One major advantage of the FIGS. 2-4 embodiment of the present invention as compared to the FIG. 1 prior art embodiment is that the FIG. 2-4 embodiment contains relatively few transistors (switches) whose gates are actuated in series to provide an indication of a match between all of the data bits of a first data word, and corresponding data bits of a second data word. In FIG. 2A, once the XOR gate 47 is actuated, only one of the gates of the n-channel transistors 801 to 8064 must be actuated, which will, in turn, actuate one of the gates of the pair of p-channel transistors 78a and 79a to 78d and 79d. This requires that the gates of only two transistors be actuated in series to produce a desired voltage indication at the branch nodes 44, 46. There is a high level of parallel actuation in this configuration.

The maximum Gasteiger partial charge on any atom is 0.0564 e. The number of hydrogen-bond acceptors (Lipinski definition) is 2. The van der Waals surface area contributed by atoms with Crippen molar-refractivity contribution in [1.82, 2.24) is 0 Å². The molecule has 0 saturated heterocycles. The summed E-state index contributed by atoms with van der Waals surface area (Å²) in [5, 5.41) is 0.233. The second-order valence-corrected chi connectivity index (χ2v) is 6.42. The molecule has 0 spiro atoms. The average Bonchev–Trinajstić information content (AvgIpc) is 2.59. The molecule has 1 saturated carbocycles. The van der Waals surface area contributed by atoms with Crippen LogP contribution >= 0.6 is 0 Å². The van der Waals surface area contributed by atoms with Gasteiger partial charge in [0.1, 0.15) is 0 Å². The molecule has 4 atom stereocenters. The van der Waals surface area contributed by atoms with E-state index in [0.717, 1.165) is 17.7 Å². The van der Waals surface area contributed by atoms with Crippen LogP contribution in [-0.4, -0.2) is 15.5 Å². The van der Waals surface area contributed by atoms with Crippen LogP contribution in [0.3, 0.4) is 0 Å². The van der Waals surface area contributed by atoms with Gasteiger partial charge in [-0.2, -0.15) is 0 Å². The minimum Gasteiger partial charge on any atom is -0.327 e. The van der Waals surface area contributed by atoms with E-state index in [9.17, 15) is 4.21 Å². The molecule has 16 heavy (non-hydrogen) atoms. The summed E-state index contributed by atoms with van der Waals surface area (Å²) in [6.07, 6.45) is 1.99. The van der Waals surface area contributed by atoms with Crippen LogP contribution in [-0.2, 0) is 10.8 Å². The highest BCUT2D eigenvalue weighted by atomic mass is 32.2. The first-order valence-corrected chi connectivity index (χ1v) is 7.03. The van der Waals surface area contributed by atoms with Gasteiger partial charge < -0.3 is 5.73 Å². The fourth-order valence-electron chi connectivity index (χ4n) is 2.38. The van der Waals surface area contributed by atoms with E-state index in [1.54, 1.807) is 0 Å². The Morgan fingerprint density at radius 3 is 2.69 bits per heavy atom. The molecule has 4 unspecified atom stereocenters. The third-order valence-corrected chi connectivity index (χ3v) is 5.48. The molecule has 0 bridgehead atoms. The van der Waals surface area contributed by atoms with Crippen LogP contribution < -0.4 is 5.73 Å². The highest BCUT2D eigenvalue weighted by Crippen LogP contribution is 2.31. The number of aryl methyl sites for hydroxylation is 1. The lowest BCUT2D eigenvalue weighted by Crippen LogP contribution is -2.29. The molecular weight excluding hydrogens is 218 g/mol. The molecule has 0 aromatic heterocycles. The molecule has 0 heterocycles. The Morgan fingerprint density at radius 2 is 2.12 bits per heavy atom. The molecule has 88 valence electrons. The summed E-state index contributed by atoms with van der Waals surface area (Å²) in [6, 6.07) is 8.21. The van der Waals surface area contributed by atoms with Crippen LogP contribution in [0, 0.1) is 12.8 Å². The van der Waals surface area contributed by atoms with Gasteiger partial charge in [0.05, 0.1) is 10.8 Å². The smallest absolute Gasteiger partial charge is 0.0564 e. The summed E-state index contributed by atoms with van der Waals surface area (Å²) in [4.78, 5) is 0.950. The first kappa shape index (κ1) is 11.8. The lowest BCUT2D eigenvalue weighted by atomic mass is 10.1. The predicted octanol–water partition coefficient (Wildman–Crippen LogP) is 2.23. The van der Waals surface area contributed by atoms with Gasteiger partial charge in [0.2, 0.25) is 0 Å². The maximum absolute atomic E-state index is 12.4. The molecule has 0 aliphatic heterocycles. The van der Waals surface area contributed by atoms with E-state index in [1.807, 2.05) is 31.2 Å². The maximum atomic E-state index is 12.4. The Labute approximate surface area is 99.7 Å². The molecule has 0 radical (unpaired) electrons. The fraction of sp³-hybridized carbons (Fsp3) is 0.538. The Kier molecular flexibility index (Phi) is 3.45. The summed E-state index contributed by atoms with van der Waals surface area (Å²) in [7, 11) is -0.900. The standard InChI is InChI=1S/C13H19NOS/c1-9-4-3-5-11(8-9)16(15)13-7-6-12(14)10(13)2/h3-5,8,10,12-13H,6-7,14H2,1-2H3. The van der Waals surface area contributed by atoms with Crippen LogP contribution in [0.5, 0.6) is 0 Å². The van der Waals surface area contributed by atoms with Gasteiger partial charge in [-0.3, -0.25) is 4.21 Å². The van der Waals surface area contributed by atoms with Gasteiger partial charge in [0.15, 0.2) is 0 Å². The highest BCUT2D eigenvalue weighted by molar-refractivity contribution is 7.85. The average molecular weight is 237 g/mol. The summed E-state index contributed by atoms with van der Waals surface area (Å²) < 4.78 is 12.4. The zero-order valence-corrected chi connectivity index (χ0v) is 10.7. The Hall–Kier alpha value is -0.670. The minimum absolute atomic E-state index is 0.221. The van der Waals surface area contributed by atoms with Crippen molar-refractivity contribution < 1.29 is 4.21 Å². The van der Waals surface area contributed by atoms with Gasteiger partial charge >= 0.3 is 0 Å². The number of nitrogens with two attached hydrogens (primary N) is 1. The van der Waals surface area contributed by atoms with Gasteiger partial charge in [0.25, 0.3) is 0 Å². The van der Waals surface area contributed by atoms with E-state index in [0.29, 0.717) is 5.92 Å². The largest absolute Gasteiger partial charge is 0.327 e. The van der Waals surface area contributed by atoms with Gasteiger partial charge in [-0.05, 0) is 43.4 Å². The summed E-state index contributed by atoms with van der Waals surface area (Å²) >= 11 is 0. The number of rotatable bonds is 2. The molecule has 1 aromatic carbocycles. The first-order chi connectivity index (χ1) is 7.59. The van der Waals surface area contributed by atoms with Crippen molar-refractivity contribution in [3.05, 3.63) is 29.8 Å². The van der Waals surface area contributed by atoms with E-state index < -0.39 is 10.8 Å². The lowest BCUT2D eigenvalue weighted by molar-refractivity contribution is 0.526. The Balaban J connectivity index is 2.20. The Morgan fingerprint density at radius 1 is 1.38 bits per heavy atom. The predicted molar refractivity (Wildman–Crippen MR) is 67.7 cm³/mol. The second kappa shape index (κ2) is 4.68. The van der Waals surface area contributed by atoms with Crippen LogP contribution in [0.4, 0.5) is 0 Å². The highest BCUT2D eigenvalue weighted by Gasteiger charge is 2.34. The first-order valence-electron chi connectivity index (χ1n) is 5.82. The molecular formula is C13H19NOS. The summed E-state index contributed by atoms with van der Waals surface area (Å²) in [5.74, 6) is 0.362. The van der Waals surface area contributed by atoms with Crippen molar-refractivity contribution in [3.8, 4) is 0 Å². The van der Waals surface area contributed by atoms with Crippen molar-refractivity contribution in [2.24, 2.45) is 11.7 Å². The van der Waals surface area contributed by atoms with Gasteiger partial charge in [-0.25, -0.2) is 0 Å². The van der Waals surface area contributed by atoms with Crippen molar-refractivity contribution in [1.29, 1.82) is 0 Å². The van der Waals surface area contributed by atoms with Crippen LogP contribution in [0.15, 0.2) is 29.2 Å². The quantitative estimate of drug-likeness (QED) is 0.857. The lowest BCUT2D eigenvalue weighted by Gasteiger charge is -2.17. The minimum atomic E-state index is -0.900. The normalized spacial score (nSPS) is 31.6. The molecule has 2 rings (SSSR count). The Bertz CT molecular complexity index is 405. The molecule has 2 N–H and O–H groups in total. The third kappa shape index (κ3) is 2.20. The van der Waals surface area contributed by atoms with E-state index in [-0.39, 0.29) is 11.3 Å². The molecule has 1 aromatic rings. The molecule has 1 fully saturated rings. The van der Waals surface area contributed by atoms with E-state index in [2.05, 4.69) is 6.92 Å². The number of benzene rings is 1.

By comparison, in the FIG. 1 embodiment, once one of the XOR gates 22a to 22x is actuated, the corresponding OR gate in the second, third, fourth, fifth, sixth, and seventh stages 26, 28, 30, 32, 34, and 36 must each have their gates actuated in series by the prior stage. In the FIG. 1 configuration, there is very little parallel processing. If wider OR gates are used in place of the 2 input gates of the FIG. 1 configuration, then each OR gate will likely operate considerably slower than the FIG. 1 OR gates which have two inputs. Therefore, the present invention embodiment operates more rapidly than the FIG. 1 prior art embodiment.